Back when my mother had satellite internet, all the coaxial jacks in the house were wired into a messy splitter box (but they were all labeled).
When she switched to cable a few years ago, the Charter installer cut all the RG59s (including the labels), took all the RG59 splitters, installed 1 RG6 splitter, ran 2 RG6s (one to the modem, the other to the TV), and called it a day.
This is what remains of the old wiring:
Now she has cut her TV subscription and I gave her my old antenna. She wants to watch TV in the basement, which is now hooked up by RG6 to the splitter. The antenna is on the second floor.
I’m going to get Charter to unhook the RG6 that is running to the TV (they have some weird plastic guards I don’t feel like messing with).
I plan on repairing all the RG59s because I have no clue what runs where since the labels are long gone. Would leaving them with open F-connectors pose any more of a risk during thunderstorms than they currently do? Is there something I should do to shield them after connecting them all? (I was thinking I should mount a box for them to rest in, if for no other reason than to prevent corrosion during storms.)
Figure out which halves go where. Put new ends on and then get a joint. That’s what I would do anyway. Otherwise you could try to cut back the out sheathing. Roll a ton of that outer cabling back. Remove the inner sheathing. Solder solder and heat shrink. Then outer wire. Same thing. But I wouldn’t trust it as much as just couple new connectors and a joint.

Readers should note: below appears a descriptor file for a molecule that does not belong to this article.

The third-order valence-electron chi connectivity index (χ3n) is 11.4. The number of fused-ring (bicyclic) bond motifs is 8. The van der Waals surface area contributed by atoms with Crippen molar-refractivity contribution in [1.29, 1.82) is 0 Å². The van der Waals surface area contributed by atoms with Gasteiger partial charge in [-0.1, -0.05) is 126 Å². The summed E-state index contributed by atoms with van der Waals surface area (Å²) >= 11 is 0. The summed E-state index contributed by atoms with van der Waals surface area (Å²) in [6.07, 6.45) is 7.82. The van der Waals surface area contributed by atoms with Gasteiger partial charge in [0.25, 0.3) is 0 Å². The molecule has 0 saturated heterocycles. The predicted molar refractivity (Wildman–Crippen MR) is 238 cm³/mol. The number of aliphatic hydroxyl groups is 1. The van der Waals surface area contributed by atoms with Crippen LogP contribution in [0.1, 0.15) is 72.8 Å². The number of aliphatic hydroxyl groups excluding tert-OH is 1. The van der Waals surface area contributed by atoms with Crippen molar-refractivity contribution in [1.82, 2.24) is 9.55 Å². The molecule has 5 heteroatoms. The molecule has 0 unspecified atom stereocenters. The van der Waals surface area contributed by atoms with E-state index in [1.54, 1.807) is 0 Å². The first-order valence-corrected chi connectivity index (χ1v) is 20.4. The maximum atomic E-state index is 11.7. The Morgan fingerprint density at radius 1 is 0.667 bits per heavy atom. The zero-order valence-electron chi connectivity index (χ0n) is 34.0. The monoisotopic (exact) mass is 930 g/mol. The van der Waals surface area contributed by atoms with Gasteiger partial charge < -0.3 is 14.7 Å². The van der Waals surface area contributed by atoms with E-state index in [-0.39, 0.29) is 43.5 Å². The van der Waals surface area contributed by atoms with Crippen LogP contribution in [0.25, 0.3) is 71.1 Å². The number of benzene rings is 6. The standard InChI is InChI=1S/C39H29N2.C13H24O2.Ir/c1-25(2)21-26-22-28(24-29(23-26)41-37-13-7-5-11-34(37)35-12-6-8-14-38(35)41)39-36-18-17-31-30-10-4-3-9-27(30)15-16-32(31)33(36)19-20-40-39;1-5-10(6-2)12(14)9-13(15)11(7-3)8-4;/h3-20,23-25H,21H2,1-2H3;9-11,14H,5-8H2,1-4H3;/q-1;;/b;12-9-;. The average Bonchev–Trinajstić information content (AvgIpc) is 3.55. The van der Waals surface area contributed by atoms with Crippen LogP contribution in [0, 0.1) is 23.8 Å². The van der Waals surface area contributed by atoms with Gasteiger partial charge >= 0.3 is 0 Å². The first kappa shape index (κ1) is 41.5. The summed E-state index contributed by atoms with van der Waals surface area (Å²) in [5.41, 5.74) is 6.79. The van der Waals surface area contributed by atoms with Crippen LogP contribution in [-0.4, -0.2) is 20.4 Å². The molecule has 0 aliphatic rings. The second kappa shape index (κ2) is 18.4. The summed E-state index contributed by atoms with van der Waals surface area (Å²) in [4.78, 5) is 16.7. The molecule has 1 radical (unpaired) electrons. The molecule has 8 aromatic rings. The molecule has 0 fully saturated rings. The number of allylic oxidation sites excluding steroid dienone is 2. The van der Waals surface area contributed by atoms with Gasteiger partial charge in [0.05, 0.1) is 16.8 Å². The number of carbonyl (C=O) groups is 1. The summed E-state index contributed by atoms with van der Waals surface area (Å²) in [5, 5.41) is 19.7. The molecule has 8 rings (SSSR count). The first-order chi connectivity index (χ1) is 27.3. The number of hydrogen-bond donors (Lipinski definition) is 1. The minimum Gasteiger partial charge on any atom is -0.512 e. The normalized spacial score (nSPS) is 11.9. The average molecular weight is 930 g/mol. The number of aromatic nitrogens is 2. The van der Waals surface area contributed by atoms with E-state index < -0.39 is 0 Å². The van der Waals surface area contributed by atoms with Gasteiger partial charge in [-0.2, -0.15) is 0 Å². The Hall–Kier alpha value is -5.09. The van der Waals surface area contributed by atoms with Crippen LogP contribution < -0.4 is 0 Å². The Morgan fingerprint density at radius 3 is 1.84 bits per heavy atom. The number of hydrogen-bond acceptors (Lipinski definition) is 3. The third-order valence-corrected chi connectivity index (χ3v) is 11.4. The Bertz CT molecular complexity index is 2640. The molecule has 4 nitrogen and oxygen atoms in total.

also die electric grease smeared in the threads before you screw the on wouldn’t hurt for protection against moisture
EDIT: wait what? why soldering??? i see cut ends, get compression fittings and the stripper and compression tool and put new ends on and use a butt connector to add more if needed. EDIT: ah! like you said
EDIT: also make sure it’s rg59 and rg6, i’m sure you already saw it printed on the outside of the cable
You know j did t think about that. You could use those presoldered connectors pretty easily and it would provide a barrier between the two cables.
I repaired them all with F connectors (1 RG6, 5 RG59s, 1 dual-RG6 from when she had satellite which I scrapped entirely) and shoved them inside the splitter box (which is now very cramped inside). I taped a plastic bag around the unused ones to get some protection from the elements. Should I do anything more?
That bag can and will trap moisture. maybe throw some of those silicon beads? i usually just rub some die electric grease on the threads and would just shove it in the box and close the lid, no bag. IMHO
Good idea, I found some dielectric grease in the garage so I didn’t have to buy any.
This topic was automatically closed 273 days after the last reply. New replies are no longer allowed.